Wilkins Hunter - Article - What makes for a successful interview?

Wilkins Hunter - Article - What makes for a successful interview?

  • February 13, 2019
 

What makes for a successful interview?

You may be the perfect candidate on paper, but it is the interview(s) where your fate will be decided. 

Here are some tips from Wilkins Hunter based on feedback from hiring managers that we work with, to help you succeed in the interview and secure the job. They may seem obvious but we often see at least one of these as a reason for candidates missing out on a role.

Timing: Stop the waffle… Keep your answers concise and to the point; it demonstrates confidence and understanding of the question being asked. The interviewer is usually under a time constraint and too much waffle around an answer can not only lose engagement but reduces critical time on a dialogue that could spark that hire! Don’t forget to actually answer the original question!

Research and preparation: Preparation is always key. Read their website fully, research them online through LinkedIn and other Social Media platforms. Look at recent press releases about them and their competition. Understand the strategic direction of the organisation and how that might impact the interviewer and the role you have applied for.  Make sure you know enough (but not too much!) about the person you are meeting – LinkedIn is helpful for this research.

Want the job: If you are not passionate about the role or company, it shows. Hiring managers want to build their teams with someone who will dedicate their time, add value and be proud to be part of the team. Demonstrate your passion with enthusiasm, motivation and knowledge from research on the company and what it delivers for it’s customers and stakeholders.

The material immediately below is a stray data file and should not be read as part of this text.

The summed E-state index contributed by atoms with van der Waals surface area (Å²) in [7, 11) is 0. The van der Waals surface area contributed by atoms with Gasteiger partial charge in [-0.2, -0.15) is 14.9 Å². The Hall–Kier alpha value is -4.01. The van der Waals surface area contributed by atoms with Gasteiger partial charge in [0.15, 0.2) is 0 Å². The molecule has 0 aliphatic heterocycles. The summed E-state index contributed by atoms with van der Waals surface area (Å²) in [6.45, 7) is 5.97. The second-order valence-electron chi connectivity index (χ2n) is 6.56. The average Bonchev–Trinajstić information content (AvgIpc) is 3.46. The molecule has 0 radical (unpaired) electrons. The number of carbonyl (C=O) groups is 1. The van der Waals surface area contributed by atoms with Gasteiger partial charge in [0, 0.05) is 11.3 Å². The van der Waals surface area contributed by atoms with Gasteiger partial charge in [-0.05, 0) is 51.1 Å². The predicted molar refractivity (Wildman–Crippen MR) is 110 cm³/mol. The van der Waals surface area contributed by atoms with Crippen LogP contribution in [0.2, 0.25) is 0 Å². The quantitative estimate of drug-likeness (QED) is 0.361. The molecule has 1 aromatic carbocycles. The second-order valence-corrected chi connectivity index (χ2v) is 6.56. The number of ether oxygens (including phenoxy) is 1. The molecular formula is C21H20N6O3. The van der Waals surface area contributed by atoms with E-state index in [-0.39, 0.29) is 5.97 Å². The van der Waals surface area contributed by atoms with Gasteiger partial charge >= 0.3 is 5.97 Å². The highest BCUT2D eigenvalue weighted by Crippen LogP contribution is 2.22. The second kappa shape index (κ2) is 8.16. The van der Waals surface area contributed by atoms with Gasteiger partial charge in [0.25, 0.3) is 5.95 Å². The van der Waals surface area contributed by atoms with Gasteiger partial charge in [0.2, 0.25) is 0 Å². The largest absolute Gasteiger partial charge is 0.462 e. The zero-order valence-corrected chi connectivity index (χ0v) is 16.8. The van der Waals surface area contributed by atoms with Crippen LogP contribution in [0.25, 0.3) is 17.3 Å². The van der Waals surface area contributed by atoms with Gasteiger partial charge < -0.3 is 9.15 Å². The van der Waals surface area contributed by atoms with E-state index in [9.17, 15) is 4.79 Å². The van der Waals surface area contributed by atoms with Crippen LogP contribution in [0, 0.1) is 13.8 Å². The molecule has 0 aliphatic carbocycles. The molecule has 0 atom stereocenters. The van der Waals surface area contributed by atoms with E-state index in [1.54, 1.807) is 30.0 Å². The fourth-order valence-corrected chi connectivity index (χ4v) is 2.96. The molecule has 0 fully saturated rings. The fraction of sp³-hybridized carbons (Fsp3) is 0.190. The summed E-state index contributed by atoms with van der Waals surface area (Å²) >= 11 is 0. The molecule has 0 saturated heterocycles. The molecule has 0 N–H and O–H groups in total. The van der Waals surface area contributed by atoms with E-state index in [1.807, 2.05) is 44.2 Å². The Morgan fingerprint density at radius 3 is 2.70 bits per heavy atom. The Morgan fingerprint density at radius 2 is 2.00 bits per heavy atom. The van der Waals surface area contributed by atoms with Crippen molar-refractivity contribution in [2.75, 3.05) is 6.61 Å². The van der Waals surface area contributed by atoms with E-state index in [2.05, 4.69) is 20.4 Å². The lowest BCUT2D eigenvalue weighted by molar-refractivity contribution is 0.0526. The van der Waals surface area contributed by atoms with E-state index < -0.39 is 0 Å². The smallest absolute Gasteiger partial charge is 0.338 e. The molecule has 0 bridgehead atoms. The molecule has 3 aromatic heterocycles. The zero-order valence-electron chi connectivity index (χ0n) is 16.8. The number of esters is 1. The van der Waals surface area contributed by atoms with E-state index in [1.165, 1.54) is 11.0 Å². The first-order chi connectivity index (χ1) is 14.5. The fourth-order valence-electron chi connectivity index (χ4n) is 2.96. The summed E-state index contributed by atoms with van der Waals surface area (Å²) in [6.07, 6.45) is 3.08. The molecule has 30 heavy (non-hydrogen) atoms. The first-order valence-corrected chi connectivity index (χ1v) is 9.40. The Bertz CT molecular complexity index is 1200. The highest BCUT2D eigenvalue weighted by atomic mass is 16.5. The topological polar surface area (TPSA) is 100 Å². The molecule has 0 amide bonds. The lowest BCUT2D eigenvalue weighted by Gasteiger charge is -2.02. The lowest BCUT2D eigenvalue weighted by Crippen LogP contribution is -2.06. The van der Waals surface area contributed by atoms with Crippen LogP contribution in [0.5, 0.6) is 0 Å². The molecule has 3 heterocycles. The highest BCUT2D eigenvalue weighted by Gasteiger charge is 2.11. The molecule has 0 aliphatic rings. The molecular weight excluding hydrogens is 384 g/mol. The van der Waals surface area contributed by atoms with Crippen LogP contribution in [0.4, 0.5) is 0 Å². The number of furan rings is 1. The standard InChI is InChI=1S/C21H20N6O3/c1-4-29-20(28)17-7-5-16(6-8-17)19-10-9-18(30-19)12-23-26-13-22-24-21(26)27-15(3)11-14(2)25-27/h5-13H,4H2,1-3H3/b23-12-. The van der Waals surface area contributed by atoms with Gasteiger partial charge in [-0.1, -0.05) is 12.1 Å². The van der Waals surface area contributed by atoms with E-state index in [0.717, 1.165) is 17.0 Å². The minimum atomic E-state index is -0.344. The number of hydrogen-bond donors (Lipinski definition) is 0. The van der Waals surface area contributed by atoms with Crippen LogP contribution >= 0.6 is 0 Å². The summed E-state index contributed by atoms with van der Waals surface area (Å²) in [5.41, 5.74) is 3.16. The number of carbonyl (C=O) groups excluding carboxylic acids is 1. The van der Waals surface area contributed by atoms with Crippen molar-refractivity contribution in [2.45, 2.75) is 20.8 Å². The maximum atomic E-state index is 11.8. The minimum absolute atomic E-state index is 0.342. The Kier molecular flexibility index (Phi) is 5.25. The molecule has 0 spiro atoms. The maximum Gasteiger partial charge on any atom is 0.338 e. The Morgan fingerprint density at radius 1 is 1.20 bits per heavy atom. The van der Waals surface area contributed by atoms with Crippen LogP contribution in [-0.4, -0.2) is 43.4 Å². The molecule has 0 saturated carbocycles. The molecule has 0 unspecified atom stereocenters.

Ask relevant questions: Have questions prepared, preferably written down, so that the interviewer can see evidence of preparation, the interview is as much about you getting to know the company as the employer getting to know you. Dig deeper into the role, the company, ask about next steps to close the interview. 

Know your resume: Have examples to support and evidence your CV statements and avoid fluffy statements. Make sure the interviewer is clear about your current situation. For example if you have had three roles in the same company over seven years, say so. If you are not employed don’t try and hide this fact, you are not the first. 

Lastly be confident and be yourself: Interviews are about building rapport which arguably makes it the hardest and most crucial part of an interview. Be careful not to be arrogant as this will ring alarm bells to the hiring manager that you could be difficult to work with. Hold eye contact, be polite, confident and engaging.